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Former Cricket Scotland Chair raises ‘serious concerns’ over damning McKinney Report


Former Cricket Scotland chair Tony Brian has raised “serious concerns” over a damning review which has called into question the organisation’s culture and attitude towards women.

Responding to Monday’s publication of the McKinney Report, an independent neutral assessment carried out by a leading Scottish HR firm which found a “high degree of prejudice towards female staff and players” within Cricket Scotland and that “antiquated attitudes and behaviour towards women in the game are still prevalent, particularly at club level”, Brian – who chaired Cricket Scotland from 2015 to 2022 – said sexism and inequality had no place in society or cricket and that “proven cases must be addressed”.

But he urged those reading the review “to look at the conclusions with high degree of caution as some lack the supporting investigative work and evidence required”.

“I fully recognise that some staff in Cricket Scotland were very unhappy in their work in 2021, something I deeply regret,” Brian said in a statement on Wednesday. “While clearly acknowledging those, I do however have serious concerns with some of the conclusions reached in the McKinney review, its selective use of interviewees and its admitted absence of investigative rigour.

“Firstly, the review’s conclusions are based principally on questionnaire feedback from 21 existing staff (just over half of the 41 current staff) and three former staff who McKinney, very surprisingly, allowed to be nominated by an interested third party. Other former staff have been excluded from the review for reasons which are not explained – their voices have therefore not been heard.

“Secondly, McKinney used a methodology called a ‘Neutral Assessment’ defined as: ‘an informal fact- finding process, generally used to explore areas of concern or to explore current cultures. It is not an investigation’.

“Having acknowledged that investigative work was not undertaken, the review then ignores that obvious limitation and goes on to draw conclusions on various issues based on the perceptions and feelings of the survey respondents. No attempt has been made to gather readily available evidence from others who were close to the individual issues.”

The 35-page report comes just two years after Cricket Scotland was found to be institutionally racist by another independent review – entitled “Changing The Boundaries” and carried out by Plan4Sport – in July 2022. That document led to the entire Cricket Scotland board resigning on the eve of its publication.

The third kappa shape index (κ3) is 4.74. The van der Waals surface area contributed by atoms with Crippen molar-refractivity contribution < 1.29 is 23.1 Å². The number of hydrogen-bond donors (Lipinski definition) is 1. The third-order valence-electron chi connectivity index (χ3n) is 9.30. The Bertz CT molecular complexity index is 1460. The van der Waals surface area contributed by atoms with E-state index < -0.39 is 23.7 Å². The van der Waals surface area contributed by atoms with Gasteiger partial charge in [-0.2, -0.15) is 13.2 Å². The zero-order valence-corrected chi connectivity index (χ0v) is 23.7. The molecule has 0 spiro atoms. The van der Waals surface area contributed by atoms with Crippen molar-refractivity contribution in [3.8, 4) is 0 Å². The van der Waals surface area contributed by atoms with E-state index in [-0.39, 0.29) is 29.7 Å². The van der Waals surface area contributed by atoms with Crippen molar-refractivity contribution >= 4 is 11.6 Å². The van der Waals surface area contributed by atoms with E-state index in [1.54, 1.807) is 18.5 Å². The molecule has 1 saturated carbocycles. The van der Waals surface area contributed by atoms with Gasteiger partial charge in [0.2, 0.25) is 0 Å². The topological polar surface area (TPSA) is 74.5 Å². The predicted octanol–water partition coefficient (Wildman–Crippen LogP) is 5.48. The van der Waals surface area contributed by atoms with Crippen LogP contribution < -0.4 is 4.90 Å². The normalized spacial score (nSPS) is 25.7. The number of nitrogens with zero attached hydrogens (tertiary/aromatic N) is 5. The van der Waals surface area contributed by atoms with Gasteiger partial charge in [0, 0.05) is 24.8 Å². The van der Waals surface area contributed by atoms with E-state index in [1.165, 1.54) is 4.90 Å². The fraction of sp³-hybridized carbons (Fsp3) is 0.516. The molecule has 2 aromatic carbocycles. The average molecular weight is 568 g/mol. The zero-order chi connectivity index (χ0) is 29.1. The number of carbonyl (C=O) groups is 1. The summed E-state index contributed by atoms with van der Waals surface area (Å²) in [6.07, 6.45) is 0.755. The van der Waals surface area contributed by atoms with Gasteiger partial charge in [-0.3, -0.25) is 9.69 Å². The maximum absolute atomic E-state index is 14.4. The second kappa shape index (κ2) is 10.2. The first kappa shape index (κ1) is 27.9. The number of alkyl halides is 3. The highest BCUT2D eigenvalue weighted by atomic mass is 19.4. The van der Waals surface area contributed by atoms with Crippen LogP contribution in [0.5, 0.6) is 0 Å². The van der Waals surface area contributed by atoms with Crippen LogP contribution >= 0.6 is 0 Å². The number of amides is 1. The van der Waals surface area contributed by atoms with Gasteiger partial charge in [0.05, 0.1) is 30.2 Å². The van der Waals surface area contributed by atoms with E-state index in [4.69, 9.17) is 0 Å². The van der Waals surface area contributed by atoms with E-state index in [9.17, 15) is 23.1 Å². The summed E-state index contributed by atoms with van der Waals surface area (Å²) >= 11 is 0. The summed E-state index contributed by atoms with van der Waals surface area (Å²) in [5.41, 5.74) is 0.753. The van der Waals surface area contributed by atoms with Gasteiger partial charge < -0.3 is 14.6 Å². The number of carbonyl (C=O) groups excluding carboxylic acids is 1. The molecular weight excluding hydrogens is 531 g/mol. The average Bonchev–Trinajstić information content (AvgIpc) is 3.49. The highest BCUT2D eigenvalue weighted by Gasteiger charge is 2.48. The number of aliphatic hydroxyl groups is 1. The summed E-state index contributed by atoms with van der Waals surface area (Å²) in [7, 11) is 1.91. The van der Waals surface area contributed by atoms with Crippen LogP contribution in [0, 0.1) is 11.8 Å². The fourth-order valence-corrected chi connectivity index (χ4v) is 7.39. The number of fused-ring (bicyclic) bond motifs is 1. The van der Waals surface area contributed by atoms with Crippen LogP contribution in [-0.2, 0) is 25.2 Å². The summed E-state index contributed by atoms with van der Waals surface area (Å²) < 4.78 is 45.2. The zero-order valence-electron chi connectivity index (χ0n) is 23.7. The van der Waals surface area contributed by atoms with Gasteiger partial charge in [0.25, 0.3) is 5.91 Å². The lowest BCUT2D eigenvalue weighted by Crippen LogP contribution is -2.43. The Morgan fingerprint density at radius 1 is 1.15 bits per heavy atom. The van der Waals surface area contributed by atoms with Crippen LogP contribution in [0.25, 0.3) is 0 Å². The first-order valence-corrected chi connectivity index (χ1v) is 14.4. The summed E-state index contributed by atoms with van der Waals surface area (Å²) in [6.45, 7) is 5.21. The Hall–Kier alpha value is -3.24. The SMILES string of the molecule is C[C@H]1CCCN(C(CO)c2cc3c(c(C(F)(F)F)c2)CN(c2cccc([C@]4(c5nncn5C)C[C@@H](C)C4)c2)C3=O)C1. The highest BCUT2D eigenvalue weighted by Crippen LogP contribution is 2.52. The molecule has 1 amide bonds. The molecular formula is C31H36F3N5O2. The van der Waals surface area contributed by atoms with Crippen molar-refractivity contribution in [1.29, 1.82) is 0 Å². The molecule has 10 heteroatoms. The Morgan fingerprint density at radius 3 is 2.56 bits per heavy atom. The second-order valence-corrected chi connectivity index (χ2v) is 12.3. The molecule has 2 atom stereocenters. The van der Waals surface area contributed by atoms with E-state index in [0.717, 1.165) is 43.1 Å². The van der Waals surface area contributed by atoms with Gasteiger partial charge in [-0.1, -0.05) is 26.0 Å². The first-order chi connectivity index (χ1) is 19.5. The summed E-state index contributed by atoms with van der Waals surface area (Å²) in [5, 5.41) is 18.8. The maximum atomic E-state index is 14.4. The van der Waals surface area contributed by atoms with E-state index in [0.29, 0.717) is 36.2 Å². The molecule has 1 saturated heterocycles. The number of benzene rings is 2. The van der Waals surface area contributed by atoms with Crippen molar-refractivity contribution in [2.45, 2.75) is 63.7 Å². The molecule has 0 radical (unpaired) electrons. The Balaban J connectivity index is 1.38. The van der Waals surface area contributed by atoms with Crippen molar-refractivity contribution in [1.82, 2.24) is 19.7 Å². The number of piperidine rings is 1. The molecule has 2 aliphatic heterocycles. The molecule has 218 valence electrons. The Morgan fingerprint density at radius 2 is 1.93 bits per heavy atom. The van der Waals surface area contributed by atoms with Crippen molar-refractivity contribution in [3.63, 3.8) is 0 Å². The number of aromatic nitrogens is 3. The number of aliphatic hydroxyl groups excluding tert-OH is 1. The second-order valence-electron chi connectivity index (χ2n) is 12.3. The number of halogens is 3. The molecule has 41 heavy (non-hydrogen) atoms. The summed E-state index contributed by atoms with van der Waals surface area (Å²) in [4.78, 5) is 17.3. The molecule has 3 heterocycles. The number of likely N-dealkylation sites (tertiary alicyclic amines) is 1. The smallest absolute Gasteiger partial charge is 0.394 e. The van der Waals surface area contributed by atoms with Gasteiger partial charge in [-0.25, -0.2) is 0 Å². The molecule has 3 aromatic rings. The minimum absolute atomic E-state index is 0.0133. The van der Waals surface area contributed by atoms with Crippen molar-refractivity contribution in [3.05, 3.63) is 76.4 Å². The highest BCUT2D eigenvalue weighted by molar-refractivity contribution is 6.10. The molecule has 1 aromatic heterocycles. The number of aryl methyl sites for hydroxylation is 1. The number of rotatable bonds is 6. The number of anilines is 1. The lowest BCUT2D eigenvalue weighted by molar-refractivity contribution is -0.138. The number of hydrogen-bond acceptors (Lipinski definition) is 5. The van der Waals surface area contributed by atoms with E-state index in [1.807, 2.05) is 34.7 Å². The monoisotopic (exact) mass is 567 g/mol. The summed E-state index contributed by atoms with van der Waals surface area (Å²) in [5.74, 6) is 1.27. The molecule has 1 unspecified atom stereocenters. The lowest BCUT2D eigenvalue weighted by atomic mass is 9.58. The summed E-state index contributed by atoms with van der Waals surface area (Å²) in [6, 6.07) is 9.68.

The McKinney report analysed behaviours, cultures and practices within Cricket Scotland, both prior to the publication of the Changing the Boundaries report in 2022, and in the two years since. Its six key themes covered culture and inclusion, leadership, general behaviours, employment practices and wellbeing, psychological safety and sexism and misogyny. Nine recommendations have been developed, with its priorities centred around general behaviours, and sexism and misogyny.

Brian, who has been a vocal critic of the Changing The Boundaries Report, took issue with the McKinney review’s “contention that Cricket Scotland did not devote enough attention and resource to women and girls’ cricket up until 2022 and that amounted to inequality”.

“If they had spoken to the relevant people, they would have understood that between 2016 and 2023 Cricket Scotland grew women and girls’ playing numbers in Scotland many times over,” he said. “In 2015 there was a tiny number of a hundred or so players, and the women’s game was at serious risk of dying. That number has risen to a sustainable base of approaching 1,000 women and girls’ participants across all formats in 2023. And that was despite two years of very restricted development activity during 2020 and 2021 due to Covid.

“Having acknowledged that investigative work was not undertaken, the review then ignores that obvious limitation and goes on to draw conclusions on various issues based on the perceptions and feelings of the survey respondents.”

Brian took issue with the McKinney review

“As well as much better participant numbers, Scotland now has a much higher quality of representative player with one Scottish player playing in the biggest women’s domestic competition in the world (the Indian Women’s Premier League) and eight Scottish players appearing in the Hundred (the top level of the English domestic game) – performance standards that are light years away from 2015.

“These improvements were as a result of a long-term strategy established in 2016/17 which invested in the essential building blocks of club and school structures, of coaching expertise, of a range of playing opportunities and of a wider and deeper talent pool, all to create a sustainable and long-term future for women and girls’ cricket. Taking the simple investigative steps described above would quickly have demonstrated to McKinney the true position.”

And Brian refuted claims by a respondent contributing to the McKinney review that an investigation into allegations made in 2021 was “botched”.

“The investigation referred to was carried out to conclusion robustly and in detail by a panel of two with relevant skills,” he said. “If McKinney had taken the trouble to speak to those involved, it would not have left a wholly misleading impression on such an important point.”

But, upon its release, Cricket Scotland CEO Trudy Lindblade described the McKinney report as “a damning indictment of the treatment of female players and staff within our organisation” and apologised “to every single person who was affected and let down by the governing body”.


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